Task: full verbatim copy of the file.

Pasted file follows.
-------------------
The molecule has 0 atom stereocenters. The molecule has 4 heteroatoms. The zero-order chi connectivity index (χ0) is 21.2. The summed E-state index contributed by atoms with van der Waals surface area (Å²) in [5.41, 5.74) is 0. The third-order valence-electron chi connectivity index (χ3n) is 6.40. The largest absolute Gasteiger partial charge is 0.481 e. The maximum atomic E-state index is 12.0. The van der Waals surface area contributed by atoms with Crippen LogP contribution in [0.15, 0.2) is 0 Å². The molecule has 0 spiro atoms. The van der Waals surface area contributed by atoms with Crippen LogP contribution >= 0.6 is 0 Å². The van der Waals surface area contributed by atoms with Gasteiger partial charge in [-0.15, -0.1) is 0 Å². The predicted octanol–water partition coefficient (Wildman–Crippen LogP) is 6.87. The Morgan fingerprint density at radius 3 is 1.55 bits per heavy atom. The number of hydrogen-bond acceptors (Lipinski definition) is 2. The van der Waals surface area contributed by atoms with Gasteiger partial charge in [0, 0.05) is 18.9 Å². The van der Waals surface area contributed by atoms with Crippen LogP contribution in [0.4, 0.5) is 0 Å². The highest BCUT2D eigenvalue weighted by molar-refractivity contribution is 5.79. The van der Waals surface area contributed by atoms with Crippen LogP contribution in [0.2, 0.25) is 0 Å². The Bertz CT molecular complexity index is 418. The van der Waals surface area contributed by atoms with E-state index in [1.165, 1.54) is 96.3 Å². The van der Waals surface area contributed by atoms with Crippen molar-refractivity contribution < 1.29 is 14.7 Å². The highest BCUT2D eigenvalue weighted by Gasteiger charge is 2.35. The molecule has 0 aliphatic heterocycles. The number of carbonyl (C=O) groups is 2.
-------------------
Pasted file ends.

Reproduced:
The molecule has 0 atom stereocenters. The molecule has 4 heteroatoms. The zero-order chi connectivity index (χ0) is 21.2. The summed E-state index contributed by atoms with van der Waals surface area (Å²) in [5.41, 5.74) is 0. The third-order valence-electron chi connectivity index (χ3n) is 6.40. The largest absolute Gasteiger partial charge is 0.481 e. The maximum atomic E-state index is 12.0. The van der Waals surface area contributed by atoms with Crippen LogP contribution in [0.15, 0.2) is 0 Å². The molecule has 0 spiro atoms. The van der Waals surface area contributed by atoms with Crippen LogP contribution >= 0.6 is 0 Å². The van der Waals surface area contributed by atoms with Gasteiger partial charge in [-0.15, -0.1) is 0 Å². The predicted octanol–water partition coefficient (Wildman–Crippen LogP) is 6.87. The Morgan fingerprint density at radius 3 is 1.55 bits per heavy atom. The number of hydrogen-bond acceptors (Lipinski definition) is 2. The van der Waals surface area contributed by atoms with Gasteiger partial charge in [0, 0.05) is 18.9 Å². The van der Waals surface area contributed by atoms with Crippen LogP contribution in [0.4, 0.5) is 0 Å². The highest BCUT2D eigenvalue weighted by molar-refractivity contribution is 5.79. The van der Waals surface area contributed by atoms with Crippen LogP contribution in [0.2, 0.25) is 0 Å². The Bertz CT molecular complexity index is 418. The van der Waals surface area contributed by atoms with E-state index in [1.165, 1.54) is 96.3 Å². The van der Waals surface area contributed by atoms with Crippen molar-refractivity contribution < 1.29 is 14.7 Å². The highest BCUT2D eigenvalue weighted by Gasteiger charge is 2.35. The molecule has 0 aliphatic heterocycles. The number of carbonyl (C=O) groups is 2.